Our good friend Jeff Ellis, who probably knows as much about the draft pool as any scouting director, listed a couple of names that jumped out at him, starting with Murray’s Kent State teammate, RHP Austin Havekost.  Ellis says that Havekost is, “a player I had seen a bunch, good velocity and size.”  At 6’4″/220, he throws in the low 90s and can hit 95, and seems to profile as a back end of the bullpen guy.  Havekost also has what BA calls a “sharp” split-change and a slider, and that, “He pounds the strike zone with both offspeed offerings and pitches with above-average control.”

There are many stories about Wake Forest 3B John Aiello, who the Blue Jays took in the 14th round.  A legendary high school slugger, Aiello hit 20 HR as a sophomore, but had a poor draft year season.  That sounds like a similar scenario to Ryan Noda, who was taken in the 15th round last year, and after being named the Appy League MVP last year, has started to heat up for Lansing.  As Ellis puts it, Aiello has, “Big power, but horrible pitch recognition.”

Toronto selected a number of middle infielders, and Ellis singled out 20th round pick Vinnie Capra from Richmond, who he says, “is undersized and from a small school, but was really good back to back years in Atlantic 10, type of guy who makes a ton of sense as a day 3 gamble. There are reasons he is there, but also are reasons he could find success.”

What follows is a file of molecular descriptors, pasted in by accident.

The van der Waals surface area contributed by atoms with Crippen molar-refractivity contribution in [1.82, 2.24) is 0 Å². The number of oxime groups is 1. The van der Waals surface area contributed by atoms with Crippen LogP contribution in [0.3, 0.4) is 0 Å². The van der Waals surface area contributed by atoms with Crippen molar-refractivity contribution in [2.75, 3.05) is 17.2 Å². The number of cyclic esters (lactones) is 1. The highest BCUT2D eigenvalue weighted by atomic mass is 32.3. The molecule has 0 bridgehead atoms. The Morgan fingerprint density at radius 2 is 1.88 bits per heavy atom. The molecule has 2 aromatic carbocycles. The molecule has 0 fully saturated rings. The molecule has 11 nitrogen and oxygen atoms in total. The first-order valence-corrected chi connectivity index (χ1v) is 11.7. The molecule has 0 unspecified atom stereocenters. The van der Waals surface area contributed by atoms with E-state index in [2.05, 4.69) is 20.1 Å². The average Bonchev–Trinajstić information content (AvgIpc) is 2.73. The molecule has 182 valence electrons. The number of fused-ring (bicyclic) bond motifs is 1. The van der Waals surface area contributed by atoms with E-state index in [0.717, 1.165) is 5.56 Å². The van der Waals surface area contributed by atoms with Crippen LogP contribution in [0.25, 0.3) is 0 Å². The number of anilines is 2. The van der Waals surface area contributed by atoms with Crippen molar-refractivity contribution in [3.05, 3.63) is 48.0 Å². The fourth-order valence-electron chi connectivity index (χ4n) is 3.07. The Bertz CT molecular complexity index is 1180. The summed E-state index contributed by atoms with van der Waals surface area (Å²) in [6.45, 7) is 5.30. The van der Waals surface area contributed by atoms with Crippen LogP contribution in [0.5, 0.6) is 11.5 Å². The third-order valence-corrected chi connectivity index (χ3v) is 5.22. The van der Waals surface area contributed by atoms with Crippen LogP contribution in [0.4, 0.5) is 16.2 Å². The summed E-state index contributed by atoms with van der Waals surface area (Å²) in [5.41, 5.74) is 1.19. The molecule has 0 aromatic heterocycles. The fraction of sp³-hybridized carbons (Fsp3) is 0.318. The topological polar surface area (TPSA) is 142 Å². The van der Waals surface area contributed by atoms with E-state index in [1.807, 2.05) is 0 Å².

Finally, Ellis mentioned 30th round pick Cobi Johnson from Florida State, son of the Blue Jays bullpen coach and longtime minor league instructor.  Ellis says of Johnson:

I thought he would be drafted out of high school as a first rounder. Turns 23 this year, struggled in college but did miss bats the last two years. Maybe hope he can straightened out and turn into a reliever.

There are likely several other names that stood out to others, but these are several intriguing players who are worth a follow.  We won’t know, of course, how successful this draft will be for several years, and we don’t know how many of these players will reach MLB, but it will probably only be a handful.  The fun is in watching their development, and seeing how far they can go.  The draft is more than an educated guess, but not a lot more.  Teams can follow players for several years, get to know them, and analyze the growing mountain of data that’s coming from college programs, but ultimately no one can predict a player’s maturity, and their ability to overcome adversity.  Many wash out at short season, but if a player reaches full season ball and manages to stick around for at least a season there, you have to consider that a small victory for the prospect, and a small success for the team.